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Record high CO2 emissions delay global peak

November 13, 2017

Global carbon emissions are on the rise again in 2017 after three years of little-to-no growth, according to researchers at the University of East Anglia and the Global Carbon Project.

It was previously hoped that emissions might soon reach their peak after three stable years, so the new projection for 2017 is an unwelcome message for policy makers and delegates at the UN Climate Change Conference (COP 23) in Bonn this week.

The research, published today simultaneously in the journals Nature Climate Change, Earth System Science Data Discussions and Environmental Research Letters, reveals that global emissions from all human activities will reach 41 billion tonnes in 2017, following a projected 2% rise in burning fossil fuels.

The figures point to China as the main cause of the renewed growth in fossil emissions - with a projected growth of 3.5%.

CO2 emissions are expected to decline by 0.4% in the US and 0.2% in the EU, smaller declines than during the previous decade.

Increases in coal use in China and the US are expected this year, reversing their decreases since 2013.

Lead researcher Prof Corinne Le Quéré, director of the Tyndall Centre for Climate Change Research at UEA, said: "Global CO2 emissions appear to be going up strongly once again after a three year stable period. This is very disappointing.

"With global CO2 emissions from human activities estimated at 41 billion tonnes for 2017, time is running out on our ability to keep warming well below 2ºC let alone 1.5ºC.

"This year we have seen how climate change can amplify the impacts of hurricanes with more intense rainfall, higher sea levels and warmer ocean conditions favouring more powerful storms. This is a window into the future. We need to reach a peak in global emissions in the next few years and drive emissions down rapidly afterwards to address climate change and limit its impacts."

Key findings:
  • In 2017, CO2 emissions from fossil fuels and industry are projected to grow by 2% (0.8% to 3%). This follows three years of nearly no growth (2014-2016). (GDP to rise 3.6% according to IMF figures).
  • Global CO2 emissions from all human activities are set to reach 41 billion tonnes (41 Gt CO2) by the end of 2017. Meanwhile emissions from fossil fuels are set to reach 37 Gt CO2 - a record high.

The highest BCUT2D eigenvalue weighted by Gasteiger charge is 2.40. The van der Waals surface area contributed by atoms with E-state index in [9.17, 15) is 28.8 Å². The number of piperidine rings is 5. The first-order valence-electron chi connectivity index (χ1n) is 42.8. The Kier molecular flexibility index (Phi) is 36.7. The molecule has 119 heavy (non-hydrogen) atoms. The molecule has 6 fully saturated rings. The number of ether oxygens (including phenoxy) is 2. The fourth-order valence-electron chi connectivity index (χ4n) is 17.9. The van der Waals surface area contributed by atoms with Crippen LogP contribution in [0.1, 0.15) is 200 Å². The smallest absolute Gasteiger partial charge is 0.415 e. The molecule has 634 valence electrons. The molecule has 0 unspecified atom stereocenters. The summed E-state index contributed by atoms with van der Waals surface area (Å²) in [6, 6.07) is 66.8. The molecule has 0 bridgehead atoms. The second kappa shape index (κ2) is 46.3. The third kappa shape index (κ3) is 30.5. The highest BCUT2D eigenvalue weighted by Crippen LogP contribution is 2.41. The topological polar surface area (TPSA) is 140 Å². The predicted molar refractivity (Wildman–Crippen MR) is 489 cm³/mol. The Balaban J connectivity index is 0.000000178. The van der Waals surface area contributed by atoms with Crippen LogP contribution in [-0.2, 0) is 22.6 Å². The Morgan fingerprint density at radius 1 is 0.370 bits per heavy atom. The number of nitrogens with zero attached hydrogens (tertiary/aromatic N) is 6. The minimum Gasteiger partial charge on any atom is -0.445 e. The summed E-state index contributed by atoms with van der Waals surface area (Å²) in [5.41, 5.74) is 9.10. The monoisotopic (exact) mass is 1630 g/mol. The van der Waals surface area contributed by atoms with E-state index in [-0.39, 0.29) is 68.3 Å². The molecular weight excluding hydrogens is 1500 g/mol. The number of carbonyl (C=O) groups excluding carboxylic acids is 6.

• China's emissions are projected to grow by 3.5% (0.7% to 5.4%), driven by a rise in coal consumption (GDP up 6.8%).
  • India's emissions are projected to grow by just 2 % (0.2% to 3.8%) - down from over 6% per year during the last decade (GDP up 6.7%).
  • US emissions are projected to decline by -0.4%(-2.7% to +1.9%), with coal consumption projected to rise slightly (GDP up 2.2%).
  • EU emissions are tentatively projected to decline -0.2% (-2% to +1.6%), a smaller decline than the previous decade (GDP up 2.3%).
  • CO2 emissions decreased in the presence of growing economic activity in 22 countries representing 20 per cent of global emissions.
  • Renewable energy has increased rapidly at 14% per year over the last five years - albeit from a very low base.
  • Atmospheric CO2 concentration reached 403 parts per million in 2016, and is expected to increase by 2.5 ppm in 2017.
Dr Glen Peters of the CICERO Center for International Climate Research in Oslo who led one of the studies said: "The return to growth in global emissions in 2017 is largely due to growth in Chinese emissions, projected to grow by 3.5% in 2017 after two years with declining emissions. The use of coal, the main fuel source in China, may rise by 3% due to stronger growth in industrial production and lower hydro-power generation due to less rainfall."

"The growth in 2017 emissions is unwelcome news, but it is too early to say whether it is a one-off event on a way to a global peak in emissions, or the start of a new period with upward pressure on global emissions growth."

The team flags that persistent uncertainties exist in our ability to estimate recent changes in emissions, particularly when there are unexpected changes as in the last few years.

"Even though we may detect a change in emission trend early, it may take as much as 10 years to confidently and independently verify a sustained change in emissions using measurements of atmospheric concentrations of carbon dioxide," said Dr Peters.

"Policy makers in Bonn are preparing for the Global Stocktake under the Paris Agreement, that will start in 2018 and occur every five years, and this puts immense pressure on the scientific community to develop methods and perform measurements that can truly verify changes in emissions within this five-yearly cycle," said Prof Le Quéré.
-end-


University of East Anglia

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